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Fun and Games

This summer, consider doing what these Marinites have done and bring the park to your yard.

Sure, it’s fun to hop in the car and meet your friends at the golf course, bocce court or skate park. But wouldn’t it sometimes also be nice if you could stay home and have them come to you? That was the idea behind three Marin families’ decisions to create outdoor spaces on their properties. They wanted places where people could gather, engage in a particular sport, and simply hang out. They did it mostly because they loved the sport themselves. But in the spirit of “If you build it, they will come,” their friends — and their kids’ friends — have been more than happy to join the fun.

Let It Roll

Jennifer and Kyle Klopfer and their two teenage boys are an athletic family. They ski, snowboard, kayak, paddleboard, cycle and play water polo and volleyball. So when they decided to update their Strawberry backyard, one of their first thoughts — naturally — was adding a place to play.

The concept for that place came, in a circuitous way, from a former presidental candidate. When the Klopfers first moved into their home in 2012, the lower part of the yard contained a horseshoe pit — which, a realtor told them, was there because previous owners had hosted a political dinner for the candidate and installed the pit in his honor. “That got us thinking, ‘It would be fun to play bocce here too,’ ” Jennifer says.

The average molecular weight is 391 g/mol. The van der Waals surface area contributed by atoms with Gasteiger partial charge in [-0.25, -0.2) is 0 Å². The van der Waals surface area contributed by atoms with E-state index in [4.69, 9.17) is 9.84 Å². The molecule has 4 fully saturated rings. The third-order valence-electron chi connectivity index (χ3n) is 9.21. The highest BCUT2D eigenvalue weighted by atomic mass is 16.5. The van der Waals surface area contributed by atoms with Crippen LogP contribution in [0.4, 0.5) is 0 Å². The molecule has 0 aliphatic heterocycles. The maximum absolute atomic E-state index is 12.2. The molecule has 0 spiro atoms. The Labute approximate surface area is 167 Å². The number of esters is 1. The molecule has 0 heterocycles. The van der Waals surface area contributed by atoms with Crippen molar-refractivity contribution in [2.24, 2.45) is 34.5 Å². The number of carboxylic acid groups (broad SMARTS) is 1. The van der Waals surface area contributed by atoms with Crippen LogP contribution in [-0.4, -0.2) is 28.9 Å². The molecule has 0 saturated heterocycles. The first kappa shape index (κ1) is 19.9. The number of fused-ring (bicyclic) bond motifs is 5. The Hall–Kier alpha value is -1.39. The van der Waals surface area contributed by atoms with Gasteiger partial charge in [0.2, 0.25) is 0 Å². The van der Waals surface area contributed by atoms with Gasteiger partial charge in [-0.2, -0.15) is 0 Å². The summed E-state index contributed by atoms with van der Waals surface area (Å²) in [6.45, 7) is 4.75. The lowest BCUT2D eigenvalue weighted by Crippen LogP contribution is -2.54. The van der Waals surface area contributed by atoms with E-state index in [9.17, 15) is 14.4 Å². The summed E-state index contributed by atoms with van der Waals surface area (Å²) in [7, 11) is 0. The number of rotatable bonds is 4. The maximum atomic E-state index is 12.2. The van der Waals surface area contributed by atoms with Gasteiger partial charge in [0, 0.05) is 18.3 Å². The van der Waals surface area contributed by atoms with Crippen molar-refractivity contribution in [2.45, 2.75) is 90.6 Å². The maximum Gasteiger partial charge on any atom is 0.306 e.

The family loved the idea of having a game that several different generations could play. But rather than building it out of sight — like the former horseshoe area — the Klopfers chose to build their bocce court on the back patio. The family hangs out there constantly, and for a good reason: it has a postcard-worthy view of Richardson Bay, San Francisco, Alcatraz and Belvedere.

The Klopfers hired Mill Valley’s Integrated Design Studio to redesign the entire patio area, turning it into a sleek, minimalist space with a bocce court along the back perimeter. Then, Van Midde & Son Concrete and Monarch Gardens, both of San Rafael, arrived to do the work.

The process was far more arduous than one might think. The 10-by-45-foot court (half the length of regulation size) was “quite complicated,” Jennifer says. Workers installed extensive drainage beneath the court; painstakingly made sure the playing surface was level; poured concrete benches at the ends; and placed decomposed granite on the court itself.